Social Media Raises Awareness of Baby Powder Attorney Efforts
Celebrities Call for Regulation of Cosmetics, Talcum Powder
Monday, April 22, 2019 - Earlier this spring, the House Oversight Subcommittee on Economic and Consumer Policy held its first meeting of 2019. The members of this subcommittee have shifted notably as a result of the November 2018 election cycle, to include far more women. Specifically, the subcommittee is now comprised of a number of women of color, including Representative Raja Krishamoorthi (D-Illinois), who serves as the group's chair.
The priorities of the subcommittee have shifted, too, according to Representative Rashida Tlaib (D-Michigan), to address a "sense of urgency" among the new members to increase federal regulation of cosmetics. Their concerns, according to Rep. Krishamoorthi, have been prompted by baby powder attorney efforts in widespread talc litigation, recent news stories on the topic of talcum powder cancer led by Reuter's December 2018 dense investigative piece, and the discovery of asbestos in makeup products sold to teens.
The subcommittee dedicated its first meeting of 2019 to examining the hazards of talc in cosmetics and considering possible regulation of cosmetic uses of talc. Talc, which is naturally-occurring mineral mined from the earth, is an ingredient in hundreds of cosmetic products beyond the obvious, talcum powder.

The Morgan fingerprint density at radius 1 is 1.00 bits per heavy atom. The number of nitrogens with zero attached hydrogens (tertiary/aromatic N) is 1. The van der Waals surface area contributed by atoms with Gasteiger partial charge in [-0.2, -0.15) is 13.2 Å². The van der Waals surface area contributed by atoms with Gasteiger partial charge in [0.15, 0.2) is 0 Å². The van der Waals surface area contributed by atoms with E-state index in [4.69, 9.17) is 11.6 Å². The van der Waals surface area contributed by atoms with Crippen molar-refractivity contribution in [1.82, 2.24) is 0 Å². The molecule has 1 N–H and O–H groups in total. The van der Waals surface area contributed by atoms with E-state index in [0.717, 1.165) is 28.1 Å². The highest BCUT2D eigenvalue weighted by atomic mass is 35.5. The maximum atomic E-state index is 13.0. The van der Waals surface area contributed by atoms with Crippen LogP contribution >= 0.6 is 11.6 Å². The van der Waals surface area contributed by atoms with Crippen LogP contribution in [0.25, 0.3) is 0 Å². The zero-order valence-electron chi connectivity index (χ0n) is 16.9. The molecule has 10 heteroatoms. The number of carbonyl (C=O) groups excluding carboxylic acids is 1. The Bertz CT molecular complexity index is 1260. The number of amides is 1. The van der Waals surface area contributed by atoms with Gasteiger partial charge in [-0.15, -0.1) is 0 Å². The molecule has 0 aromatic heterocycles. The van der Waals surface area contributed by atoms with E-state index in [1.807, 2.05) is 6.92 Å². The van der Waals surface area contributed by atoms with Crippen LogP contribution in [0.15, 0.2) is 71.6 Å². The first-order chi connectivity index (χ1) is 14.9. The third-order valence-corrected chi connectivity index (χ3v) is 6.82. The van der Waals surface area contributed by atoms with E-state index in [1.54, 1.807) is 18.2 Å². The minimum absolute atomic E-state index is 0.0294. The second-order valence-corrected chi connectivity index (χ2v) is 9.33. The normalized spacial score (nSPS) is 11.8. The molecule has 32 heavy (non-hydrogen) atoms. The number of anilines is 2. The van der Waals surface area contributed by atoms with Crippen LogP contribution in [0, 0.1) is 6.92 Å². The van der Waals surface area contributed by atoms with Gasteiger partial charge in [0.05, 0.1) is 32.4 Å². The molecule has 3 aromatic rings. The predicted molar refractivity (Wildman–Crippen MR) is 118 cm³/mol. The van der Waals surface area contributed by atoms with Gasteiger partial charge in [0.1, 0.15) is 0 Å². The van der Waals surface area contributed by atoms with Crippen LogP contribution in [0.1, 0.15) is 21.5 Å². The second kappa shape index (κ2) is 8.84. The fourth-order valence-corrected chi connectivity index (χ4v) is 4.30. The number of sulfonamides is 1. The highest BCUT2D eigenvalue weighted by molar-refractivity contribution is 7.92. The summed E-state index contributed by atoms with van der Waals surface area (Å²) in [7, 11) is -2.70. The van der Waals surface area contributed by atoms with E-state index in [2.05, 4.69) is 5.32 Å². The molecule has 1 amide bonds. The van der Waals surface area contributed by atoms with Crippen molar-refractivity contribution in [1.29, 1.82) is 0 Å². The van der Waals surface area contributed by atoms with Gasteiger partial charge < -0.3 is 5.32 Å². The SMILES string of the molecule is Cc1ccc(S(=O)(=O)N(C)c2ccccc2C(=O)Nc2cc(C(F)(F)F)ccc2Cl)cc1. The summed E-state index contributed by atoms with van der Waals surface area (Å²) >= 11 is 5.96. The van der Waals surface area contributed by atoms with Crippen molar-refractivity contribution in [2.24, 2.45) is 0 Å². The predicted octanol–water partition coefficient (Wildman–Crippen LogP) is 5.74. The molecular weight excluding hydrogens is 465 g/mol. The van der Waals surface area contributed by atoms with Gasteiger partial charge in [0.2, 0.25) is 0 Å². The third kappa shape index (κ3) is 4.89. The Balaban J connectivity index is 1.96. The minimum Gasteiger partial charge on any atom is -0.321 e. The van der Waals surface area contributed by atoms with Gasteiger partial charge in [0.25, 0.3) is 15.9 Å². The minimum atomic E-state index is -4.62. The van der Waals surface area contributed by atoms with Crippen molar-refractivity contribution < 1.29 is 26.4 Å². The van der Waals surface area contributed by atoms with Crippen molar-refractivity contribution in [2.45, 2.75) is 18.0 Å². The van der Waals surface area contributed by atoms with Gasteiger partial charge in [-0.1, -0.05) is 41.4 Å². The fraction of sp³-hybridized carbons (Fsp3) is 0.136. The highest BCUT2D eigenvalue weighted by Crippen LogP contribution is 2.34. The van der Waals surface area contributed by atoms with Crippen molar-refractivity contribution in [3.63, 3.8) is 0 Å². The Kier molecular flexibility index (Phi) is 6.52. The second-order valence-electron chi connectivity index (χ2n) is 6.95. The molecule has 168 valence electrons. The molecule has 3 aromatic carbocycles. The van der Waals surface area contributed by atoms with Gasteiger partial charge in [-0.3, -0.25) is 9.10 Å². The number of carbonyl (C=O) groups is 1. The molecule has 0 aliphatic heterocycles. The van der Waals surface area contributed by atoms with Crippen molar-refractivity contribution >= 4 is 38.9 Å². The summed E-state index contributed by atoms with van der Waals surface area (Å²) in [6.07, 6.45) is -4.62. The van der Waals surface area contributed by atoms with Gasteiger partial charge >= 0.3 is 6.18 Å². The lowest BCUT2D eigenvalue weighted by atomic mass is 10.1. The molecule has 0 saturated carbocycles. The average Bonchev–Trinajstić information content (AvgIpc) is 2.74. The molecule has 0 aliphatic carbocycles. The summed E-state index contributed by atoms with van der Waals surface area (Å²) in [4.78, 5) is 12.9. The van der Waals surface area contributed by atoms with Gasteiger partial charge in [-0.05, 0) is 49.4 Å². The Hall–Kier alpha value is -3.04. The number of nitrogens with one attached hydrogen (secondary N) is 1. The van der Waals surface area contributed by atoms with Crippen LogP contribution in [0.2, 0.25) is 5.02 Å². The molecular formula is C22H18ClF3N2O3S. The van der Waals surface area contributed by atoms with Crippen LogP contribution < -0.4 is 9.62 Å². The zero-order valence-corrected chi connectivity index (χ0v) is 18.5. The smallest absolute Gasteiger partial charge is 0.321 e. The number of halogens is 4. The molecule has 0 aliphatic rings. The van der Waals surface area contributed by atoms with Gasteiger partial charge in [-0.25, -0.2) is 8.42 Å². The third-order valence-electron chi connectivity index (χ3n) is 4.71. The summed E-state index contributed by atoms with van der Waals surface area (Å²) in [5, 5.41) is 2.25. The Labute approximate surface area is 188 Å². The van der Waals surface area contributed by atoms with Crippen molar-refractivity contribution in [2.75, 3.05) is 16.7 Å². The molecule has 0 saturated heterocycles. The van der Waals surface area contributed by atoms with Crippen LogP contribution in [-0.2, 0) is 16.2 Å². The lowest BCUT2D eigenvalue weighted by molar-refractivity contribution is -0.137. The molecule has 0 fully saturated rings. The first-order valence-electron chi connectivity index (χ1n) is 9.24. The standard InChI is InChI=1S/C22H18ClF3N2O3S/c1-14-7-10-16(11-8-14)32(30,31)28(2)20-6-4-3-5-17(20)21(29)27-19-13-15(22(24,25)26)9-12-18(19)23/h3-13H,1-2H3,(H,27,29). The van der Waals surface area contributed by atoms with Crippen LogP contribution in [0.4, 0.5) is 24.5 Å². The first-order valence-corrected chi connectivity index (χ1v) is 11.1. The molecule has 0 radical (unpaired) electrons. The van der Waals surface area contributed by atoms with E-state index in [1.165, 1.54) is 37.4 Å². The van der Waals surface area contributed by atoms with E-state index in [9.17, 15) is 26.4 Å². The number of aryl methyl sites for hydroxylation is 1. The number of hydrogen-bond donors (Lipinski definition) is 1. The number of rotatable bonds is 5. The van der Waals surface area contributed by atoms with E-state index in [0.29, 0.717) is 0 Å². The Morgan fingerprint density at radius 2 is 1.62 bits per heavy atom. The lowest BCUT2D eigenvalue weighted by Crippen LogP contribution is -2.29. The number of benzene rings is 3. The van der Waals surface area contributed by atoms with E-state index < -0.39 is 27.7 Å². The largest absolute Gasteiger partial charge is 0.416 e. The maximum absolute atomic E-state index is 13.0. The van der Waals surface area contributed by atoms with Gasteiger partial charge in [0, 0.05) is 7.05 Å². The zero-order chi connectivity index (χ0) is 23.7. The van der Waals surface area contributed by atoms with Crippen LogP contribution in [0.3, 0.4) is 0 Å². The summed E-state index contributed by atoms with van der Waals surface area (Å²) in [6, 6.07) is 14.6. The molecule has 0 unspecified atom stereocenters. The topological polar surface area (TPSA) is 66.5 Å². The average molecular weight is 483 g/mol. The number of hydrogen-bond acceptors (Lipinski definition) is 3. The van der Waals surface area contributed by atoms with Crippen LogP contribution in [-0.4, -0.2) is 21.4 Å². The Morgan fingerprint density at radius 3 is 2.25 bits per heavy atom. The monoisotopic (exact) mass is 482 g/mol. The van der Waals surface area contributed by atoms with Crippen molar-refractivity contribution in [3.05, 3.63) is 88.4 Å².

Among those who testified at the meeting were Scott Faber, the Vice President of Government Affairs at the Environmental Working Group. EWG has recently launched a campaign, #BeautyMadeBetter, in collaboration with Kourtney Kardashian. Citing the fact that cosmetics regulations have gone unchanged in over eighty years, the campaign calls for Congress to "makeover cosmetics legislation". Addressing the dangers of talc used in cosmetic products such as Johnson's Baby Powder is at the center of this effort.
Also testifying was Marvin Salter, the son of Jacqueline Fox. Ms. Fox suffered from ovarian cancer after using talcum powder for genital dusting routinely for decades. She and her estate were represented by a baby powder attorney and ultimately were awarded a $72 million verdict. Ms. Fox died before the trial was concluded.
Dr. Anne McTiernan, an epidemiologist and internal medicine doctor at the Fred Hutchinson Cancer Research Center in Seattle, also testified. Dr. McTiernan has served as an expert witness in multiple talcum powder cancer cases. Citing results of 38 "high quality studies" on talcum powder cancer conducted since the 1970s, Dr. McTiernan asserted that women face a 21-33% increased risk from using talc in the genital region.
In a similar vein, Sens. Dianne Feinstein (D-Calif.) and Susan Collins (R-Maine), and Reps. Frank Pallone (D-N.J) and Debbie Dingell (D-Mich.) have proposed legislation to introduce regulations on talc used in cosmetics. Concerns over the safety of talc in cosmetics have cropped up repeatedly over the decades and efforts along these same lines have been undertaken in the past. Due in part to a Johnson & Johnson-convened Talc Interested Party Task Force in the early 1990s, whose purpose was to ensure that talc remained unregulated for cosmetic use, no safety regulations have ever been passed. Perhaps now, with the evidence produced by baby powder attorney efforts and legal discovery, the federal government will begin to provide oversight aimed and prioritize consumer safety.